The linear function that best aproximates #z=x sqrt(y)# at #(-7, 64)# is #z = -56 + 8(x+7) - 7/16(y-64) = 28 + 8x - 7/16y#.

To get this result, we must first notice that #z# is a function of the two variables #x# and #y#. Let's write #z=f(x,y)#. So, the best linear approximation #L_(r_0)(x,y)# of #f# at #r_0 = (x_0,y_0) = (-7,64)# is given by

#L_(r_0) (x,y)= f(x_0, y_0) + vec(grad)f(x_0, y_0) * ((x,y)-(x_0,y_0))#

Where #vec(grad)f# is the gradient of #f# and #*# is the dot product.

Geometrically, this linear approxiamtion is the tangent plane of #f# at #r_0#. The deduction of this equation is very similar to the deduction of the equation for the tangent line of a real function at a point, with the gradient #vec(grad)f# playing the role of the derivative.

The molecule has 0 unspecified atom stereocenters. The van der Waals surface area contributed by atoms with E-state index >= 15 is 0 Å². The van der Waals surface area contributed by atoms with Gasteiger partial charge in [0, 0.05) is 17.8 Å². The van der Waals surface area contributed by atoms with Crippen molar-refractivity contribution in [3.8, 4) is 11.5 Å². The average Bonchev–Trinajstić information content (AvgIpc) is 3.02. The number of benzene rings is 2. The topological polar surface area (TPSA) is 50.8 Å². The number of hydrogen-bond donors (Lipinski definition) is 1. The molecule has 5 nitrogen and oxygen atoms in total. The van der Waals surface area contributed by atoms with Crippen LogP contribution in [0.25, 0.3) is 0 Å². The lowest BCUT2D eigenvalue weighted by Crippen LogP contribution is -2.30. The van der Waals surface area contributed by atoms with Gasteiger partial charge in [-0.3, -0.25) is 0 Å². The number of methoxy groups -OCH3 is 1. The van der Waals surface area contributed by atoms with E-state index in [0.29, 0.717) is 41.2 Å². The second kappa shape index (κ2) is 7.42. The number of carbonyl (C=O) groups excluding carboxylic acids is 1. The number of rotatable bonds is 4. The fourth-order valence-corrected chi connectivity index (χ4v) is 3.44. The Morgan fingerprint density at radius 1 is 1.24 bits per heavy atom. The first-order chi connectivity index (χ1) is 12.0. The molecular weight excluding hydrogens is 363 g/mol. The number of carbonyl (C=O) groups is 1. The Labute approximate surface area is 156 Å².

Now we need to calculate the components of the equations for the linear aproximation. #f(x_0, y_0)# is simply the value of the function at #(x_0, y_0)#:

#f(x_0, y_0) = f(-7, 64) = -7 times sqrt(64) = -56#

The gradient #vec(grad)f(x,y)# of #f# is given by the expression

#vec(grad)f(x, y) = ((del f)/(del x), (del f)/(del y)) = (sqrt(y), x/(2sqrt(y)))#

So, #vec(grad)f(x_0, y_0) = (sqrt(64), -7/(2sqrt(64))) = (8, -7/16)#

Finally, we have:

#L_(r_0) (x,y)= -56 + (8, -7/16) * ((x,y)-(-7,64)) =#

#= - 56 + (8, -7/16) * (x+7, y-64) =#

#= -56 + 8 (x - 7) - 7/16 (y - 64) =28 + 8x - 7/16y#